"To equate intelligent design to mythology is really an absurdity, and it’s just another example of labeling anybody who proposes [intelligent design] to be simply a religious nut," Calvert said. "That’s the reason for this little charade."

    Mirecki said his course, limited to 120 students, would explore intelligent design as a modern American mythology. Several faculty members have volunteered to be guest lecturers, he said.

    University Chancellor Robert Hemenway said Monday he didn’t know all the details about the new course.

    "If it’s a course that’s being offered in a serious and intellectually honest way, those are the kind of courses a university frequently offers," he said.

  11. Falsifiability =/= Science.

    The very statement that all science must be falsifiable is a non-falsifiable statement, therefor, if you use it as a litmus test for ‘real science’ it fails itself.

    Falsifiablity is a part of measuring a theory – but it’s not the be all or end all. For example, say that I can produce a million dollar bill. Before I produce it, the theory ‘Tsykoduk can produce a million dollar bill’ cannot be falsified. However, if I were to produce it, the theory that I can produce a million dollar bill is true. If I do not produce it, then we will not give much credence to that theory.

    ID is in that boat exactly. They have made some big claims. When they are asked for their evidence, they dodge the question or use the gaps in our current understanding as evidence.

    In my using of Drake’s equation, I used the chances for life to spring forth that ID’ers have quoted, and that I referenced in an earlier post. Even if it were a billion to one it still works. A hundred billion to one works. It’s just statistical evidence. Not empirical (of course), but evidence non the less.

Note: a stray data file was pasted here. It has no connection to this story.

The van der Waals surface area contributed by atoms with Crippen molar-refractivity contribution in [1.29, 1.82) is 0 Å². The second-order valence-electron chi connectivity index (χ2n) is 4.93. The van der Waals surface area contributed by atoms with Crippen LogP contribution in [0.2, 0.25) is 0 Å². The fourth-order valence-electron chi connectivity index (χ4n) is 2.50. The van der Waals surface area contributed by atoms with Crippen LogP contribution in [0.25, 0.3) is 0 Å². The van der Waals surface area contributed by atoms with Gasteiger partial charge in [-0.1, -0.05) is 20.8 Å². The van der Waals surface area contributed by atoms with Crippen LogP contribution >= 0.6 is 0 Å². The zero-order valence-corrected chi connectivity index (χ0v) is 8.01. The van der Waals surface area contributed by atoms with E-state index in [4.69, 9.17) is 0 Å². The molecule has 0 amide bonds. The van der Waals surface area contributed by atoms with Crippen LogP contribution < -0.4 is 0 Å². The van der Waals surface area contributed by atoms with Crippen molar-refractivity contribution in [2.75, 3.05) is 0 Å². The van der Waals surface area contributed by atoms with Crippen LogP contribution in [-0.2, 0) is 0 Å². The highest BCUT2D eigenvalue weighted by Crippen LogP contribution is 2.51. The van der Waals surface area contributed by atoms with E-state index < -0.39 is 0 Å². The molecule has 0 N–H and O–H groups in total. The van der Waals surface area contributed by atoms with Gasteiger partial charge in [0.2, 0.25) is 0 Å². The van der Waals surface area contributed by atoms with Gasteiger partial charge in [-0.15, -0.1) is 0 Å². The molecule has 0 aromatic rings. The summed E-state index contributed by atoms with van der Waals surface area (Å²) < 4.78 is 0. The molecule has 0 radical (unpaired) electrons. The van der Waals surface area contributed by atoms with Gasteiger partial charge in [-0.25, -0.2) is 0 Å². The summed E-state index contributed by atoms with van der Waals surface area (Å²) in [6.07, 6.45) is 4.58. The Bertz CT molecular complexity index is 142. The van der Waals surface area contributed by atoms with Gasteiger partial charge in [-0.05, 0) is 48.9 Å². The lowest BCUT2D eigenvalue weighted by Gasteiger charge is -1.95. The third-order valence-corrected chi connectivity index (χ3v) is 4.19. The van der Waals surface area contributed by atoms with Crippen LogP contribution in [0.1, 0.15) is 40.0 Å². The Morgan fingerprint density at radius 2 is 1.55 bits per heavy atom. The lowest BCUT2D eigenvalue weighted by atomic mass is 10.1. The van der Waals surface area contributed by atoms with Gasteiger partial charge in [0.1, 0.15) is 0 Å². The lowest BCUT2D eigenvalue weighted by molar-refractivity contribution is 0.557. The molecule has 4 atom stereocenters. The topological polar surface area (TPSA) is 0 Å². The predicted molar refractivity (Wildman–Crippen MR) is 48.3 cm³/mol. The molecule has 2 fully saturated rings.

Every time that I have asked for ID’s evidence, I have gotten no response. You cannot posit a scientific theory with out any evidence. That would be a religious theory. :)

  12. Da Duk and I were discussing whether or not it would be ok to discuss SETI in science class and not ID. Personally I agree that SETI is essentially in the same boat with ID and really does not have much place in a science class.

    The Tsyko disagrees as I’m sure he’ll comment on next. :)

    Even though SETI and ID are trying to use scientific methods to prove their search is based on some sort of reality, neither one has yet to bring anything to the table to back up their claim.

    Until that day, both SETI and ID are still searching for acceptance by the scientific community as a whole. Neither have achieved that distinction yet.

    <blockquote>In my mind, those who oppose teaching this are not motivated as much by a love for science, as they are for a hatred of the idea that this might comfort people who have a religious view of the world. – Dave Justus</blockquote>

    Neither love nor hatred motivate my opinion on this topic. I am motivated, as I have always been, by truth and reality.

    I like a good fantasy as much as the next guy, but not when it comes to teaching it as factual in my children’s school.

    Personally, if someone finds comfort in believing in ID more power to them. I am not against religion or its teachings, and I don’t give one iota of concern about those who want to believe that some super being with a cosmic erector set built our planet.

    You can say all you want to that you can think ID can also be approached as not being tied into religion, but if ID is claiming that biology has been manufactured somehow, then the engineer behind such a colossal feet could only be godlike when compared to us.

    Evolution, on the other hand, can easily slip into many religions without making too much of a ripple on the surface. Who cares if some points conflict with the religious teachings, how would that be any different then many religions already are? :)